I’m not counting app store freedom. I think Google’s approach is the right one, but Apple’s policies haven’t stopped tons of gems coming through. On storage: though the Droid has expandable storage, apps often use it by default to store data, blocking its usefulness. As for the Developer Experience – Android is easier to get started with and you can do more with the device, but the iPhone provides more UI glitz and its libraries are great for graphics and media.

Conclusion
I’ll keep both a few days longer, but I do have to cancel one before this time next week.

Other opinions:
My favorite: Ihnatko’s
Open Platform Perspective: Winer
Overall: Gartenberg

Python + OS X + Arduino + BlinkM

I have a bunch of BlinkMs and an Arduino from an old project and I spent some time with them this weekend. This time, I used Python on a Mac to connect. I learned a little in the process, so I thought I’d share.

1. I used darwinports‘ Python2.4 and the pyserial library.
2. On the Arduino, I flashed the BlinkMCommunicator code available here.
3. When writing to the BlinkM’s eeprom, you need to pause briefly before sending another command.
4. The attached code uses decode(“hex”). I’ll explain that design choice later.
5. The code assumes you have 3 BlinkM’s hooked up to the Arduino with their addresses set as 1, 2 and 3.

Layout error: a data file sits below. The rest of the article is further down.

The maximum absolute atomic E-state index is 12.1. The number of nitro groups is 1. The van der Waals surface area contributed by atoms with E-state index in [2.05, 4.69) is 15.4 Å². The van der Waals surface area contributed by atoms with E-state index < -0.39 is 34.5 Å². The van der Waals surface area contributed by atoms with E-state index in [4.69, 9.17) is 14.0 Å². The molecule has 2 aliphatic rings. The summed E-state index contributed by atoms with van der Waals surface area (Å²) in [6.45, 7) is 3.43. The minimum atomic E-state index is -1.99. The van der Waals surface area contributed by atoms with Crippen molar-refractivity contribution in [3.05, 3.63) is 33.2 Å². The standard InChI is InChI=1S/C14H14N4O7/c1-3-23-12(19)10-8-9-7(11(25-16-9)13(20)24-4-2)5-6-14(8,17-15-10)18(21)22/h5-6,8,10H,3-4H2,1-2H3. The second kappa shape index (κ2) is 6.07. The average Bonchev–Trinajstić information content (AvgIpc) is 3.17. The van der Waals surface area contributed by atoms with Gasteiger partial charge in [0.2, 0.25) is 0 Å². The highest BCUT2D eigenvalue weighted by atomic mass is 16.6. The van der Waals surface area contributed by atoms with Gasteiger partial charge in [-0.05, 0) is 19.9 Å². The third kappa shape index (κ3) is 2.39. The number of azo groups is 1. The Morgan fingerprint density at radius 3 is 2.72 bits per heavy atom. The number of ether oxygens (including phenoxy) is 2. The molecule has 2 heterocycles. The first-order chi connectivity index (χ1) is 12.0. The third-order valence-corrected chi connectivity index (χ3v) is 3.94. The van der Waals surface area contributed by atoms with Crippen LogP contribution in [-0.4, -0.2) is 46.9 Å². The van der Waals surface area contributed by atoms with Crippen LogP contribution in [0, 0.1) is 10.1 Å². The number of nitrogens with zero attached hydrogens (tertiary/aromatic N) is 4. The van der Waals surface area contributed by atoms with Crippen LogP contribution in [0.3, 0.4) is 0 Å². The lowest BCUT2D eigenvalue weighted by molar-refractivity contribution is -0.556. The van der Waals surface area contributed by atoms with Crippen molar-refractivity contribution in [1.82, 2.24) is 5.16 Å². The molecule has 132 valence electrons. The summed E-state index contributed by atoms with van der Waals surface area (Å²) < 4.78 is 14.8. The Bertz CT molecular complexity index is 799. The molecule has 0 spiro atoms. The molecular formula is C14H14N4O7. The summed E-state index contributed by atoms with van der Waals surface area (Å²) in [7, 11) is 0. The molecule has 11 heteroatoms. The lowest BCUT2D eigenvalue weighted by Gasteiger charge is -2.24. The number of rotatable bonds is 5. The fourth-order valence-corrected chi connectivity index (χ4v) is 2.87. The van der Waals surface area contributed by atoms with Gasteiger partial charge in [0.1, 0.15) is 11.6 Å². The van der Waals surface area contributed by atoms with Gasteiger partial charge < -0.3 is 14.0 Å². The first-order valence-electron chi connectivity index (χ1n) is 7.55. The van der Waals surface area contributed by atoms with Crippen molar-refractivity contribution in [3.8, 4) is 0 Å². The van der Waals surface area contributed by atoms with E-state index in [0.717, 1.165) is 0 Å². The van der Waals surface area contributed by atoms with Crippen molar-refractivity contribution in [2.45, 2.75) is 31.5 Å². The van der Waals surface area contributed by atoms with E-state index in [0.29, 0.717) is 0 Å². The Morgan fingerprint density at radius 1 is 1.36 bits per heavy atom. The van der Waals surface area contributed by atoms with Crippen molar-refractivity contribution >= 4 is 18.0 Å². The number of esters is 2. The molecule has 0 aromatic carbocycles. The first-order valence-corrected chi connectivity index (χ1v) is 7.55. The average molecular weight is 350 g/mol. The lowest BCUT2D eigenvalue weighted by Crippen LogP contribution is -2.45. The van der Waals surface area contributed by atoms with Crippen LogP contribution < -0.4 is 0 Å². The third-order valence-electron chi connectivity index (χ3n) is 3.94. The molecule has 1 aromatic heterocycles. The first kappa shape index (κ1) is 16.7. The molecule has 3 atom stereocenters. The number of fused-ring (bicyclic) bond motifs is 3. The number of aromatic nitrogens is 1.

import serial
import time

def toBlinkM (ser, command):
	print ">\t Sending "+command
	ser.write(command.decode("hex"))
	print ">\t\t Sent "+command
	
def setBlinkMToPlaySimpleScript (ser, address, color1, color2, color3, color4, duration, fadespeed):
	# example: write line 0 of script 0 on BlinkM 1
	# 	01	Start code
	#	01	BlinkM address
	#	08	bytes to send
	#	00	bytes to receive
	#	57	command: write line
	#	00	script number	
	#	00	line number
	#	20	duration
	#	63	fade
	#	20	R
	#	20	G
	#	00	B
	
	print ("> Playing Simple Script on "+address)

	toBlinkM(ser, "01"+address+"0800570000"+duration+"63"+color1)
	time.sleep (.2)
	toBlinkM(ser, "01"+address+"0800570001"+duration+"63"+color2)
	time.sleep (.2)
	toBlinkM(ser, "01"+address+"0800570002"+duration+"63"+color3)
	time.sleep (.2)
	toBlinkM(ser, "01"+address+"0800570003"+duration+"63"+color4)
	time.sleep (.2)
	# last line: play script 0 1 time
	toBlinkM(ser, "01"+address+"0800570004"+"00"+"70"+"000100")
	time.sleep (.2)
	
	# set script id 0 to a len. of 5, 1 repeats 
	toBlinkM(ser, "01"+address+"04004C000501")
	time.sleep (.2)
	
	# set fade speed
	toBlinkM(ser, "01"+address+"020066"+fadespeed)
	time.sleep (.2)

	# play script id 0 
	toBlinkM(ser, "01"+address+"040070008000")
	time.sleep (.2)

			
ser = serial.Serial('/dev/tty.usbserial-A4001lcU',19200, timeout=1)

counter = 0

print "> Waiting for Arduino."

while 1:
	serialline = ser.readline()
	if (serialline):
		print serialline.strip()
	if ('ready' in serialline):
		break

print "> Arduino ready."

# tell #1 to stop animating
toBlinkM(ser, "010101006f")

# tell #1 to show only green and red at 1 bright
toBlinkM(ser, "0101040063010100")

# tell #2 to stop animating
toBlinkM(ser, "010201006f")

# tell #2 to show only blue and green at 1 bright
toBlinkM(ser, "0102040063000101")

# tell #3 to stop animating
toBlinkM(ser, "010301006f")

# tell #3 to show only red at 3 bright
toBlinkM(ser, "0103040063030000")

time.sleep (10)